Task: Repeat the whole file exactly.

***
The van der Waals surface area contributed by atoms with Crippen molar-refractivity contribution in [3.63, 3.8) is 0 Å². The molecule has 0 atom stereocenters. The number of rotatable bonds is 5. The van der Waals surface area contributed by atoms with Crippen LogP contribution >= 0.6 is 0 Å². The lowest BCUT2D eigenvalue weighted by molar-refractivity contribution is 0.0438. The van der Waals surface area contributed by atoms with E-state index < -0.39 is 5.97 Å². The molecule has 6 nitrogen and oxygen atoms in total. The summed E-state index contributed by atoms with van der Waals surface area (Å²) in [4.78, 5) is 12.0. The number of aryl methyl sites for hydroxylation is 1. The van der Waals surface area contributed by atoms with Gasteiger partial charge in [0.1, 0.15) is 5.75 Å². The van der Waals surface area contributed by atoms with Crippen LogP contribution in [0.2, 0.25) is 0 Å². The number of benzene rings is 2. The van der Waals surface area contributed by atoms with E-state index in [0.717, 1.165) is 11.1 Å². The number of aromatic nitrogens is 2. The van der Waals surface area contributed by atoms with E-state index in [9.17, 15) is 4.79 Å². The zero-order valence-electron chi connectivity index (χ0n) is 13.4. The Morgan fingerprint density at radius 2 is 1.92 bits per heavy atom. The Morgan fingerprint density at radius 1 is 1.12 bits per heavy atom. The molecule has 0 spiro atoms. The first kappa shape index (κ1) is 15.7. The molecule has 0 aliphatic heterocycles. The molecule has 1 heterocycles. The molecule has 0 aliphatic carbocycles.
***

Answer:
The van der Waals surface area contributed by atoms with Crippen molar-refractivity contribution in [3.63, 3.8) is 0 Å². The molecule has 0 atom stereocenters. The number of rotatable bonds is 5. The van der Waals surface area contributed by atoms with Crippen LogP contribution >= 0.6 is 0 Å². The lowest BCUT2D eigenvalue weighted by molar-refractivity contribution is 0.0438. The van der Waals surface area contributed by atoms with E-state index < -0.39 is 5.97 Å². The molecule has 6 nitrogen and oxygen atoms in total. The summed E-state index contributed by atoms with van der Waals surface area (Å²) in [4.78, 5) is 12.0. The number of aryl methyl sites for hydroxylation is 1. The van der Waals surface area contributed by atoms with Gasteiger partial charge in [0.1, 0.15) is 5.75 Å². The van der Waals surface area contributed by atoms with Crippen LogP contribution in [0.2, 0.25) is 0 Å². The number of benzene rings is 2. The van der Waals surface area contributed by atoms with E-state index in [0.717, 1.165) is 11.1 Å². The number of aromatic nitrogens is 2. The van der Waals surface area contributed by atoms with E-state index in [9.17, 15) is 4.79 Å². The zero-order valence-electron chi connectivity index (χ0n) is 13.4. The Morgan fingerprint density at radius 2 is 1.92 bits per heavy atom. The Morgan fingerprint density at radius 1 is 1.12 bits per heavy atom. The molecule has 0 spiro atoms. The first kappa shape index (κ1) is 15.7. The molecule has 0 aliphatic heterocycles. The molecule has 1 heterocycles. The molecule has 0 aliphatic carbocycles.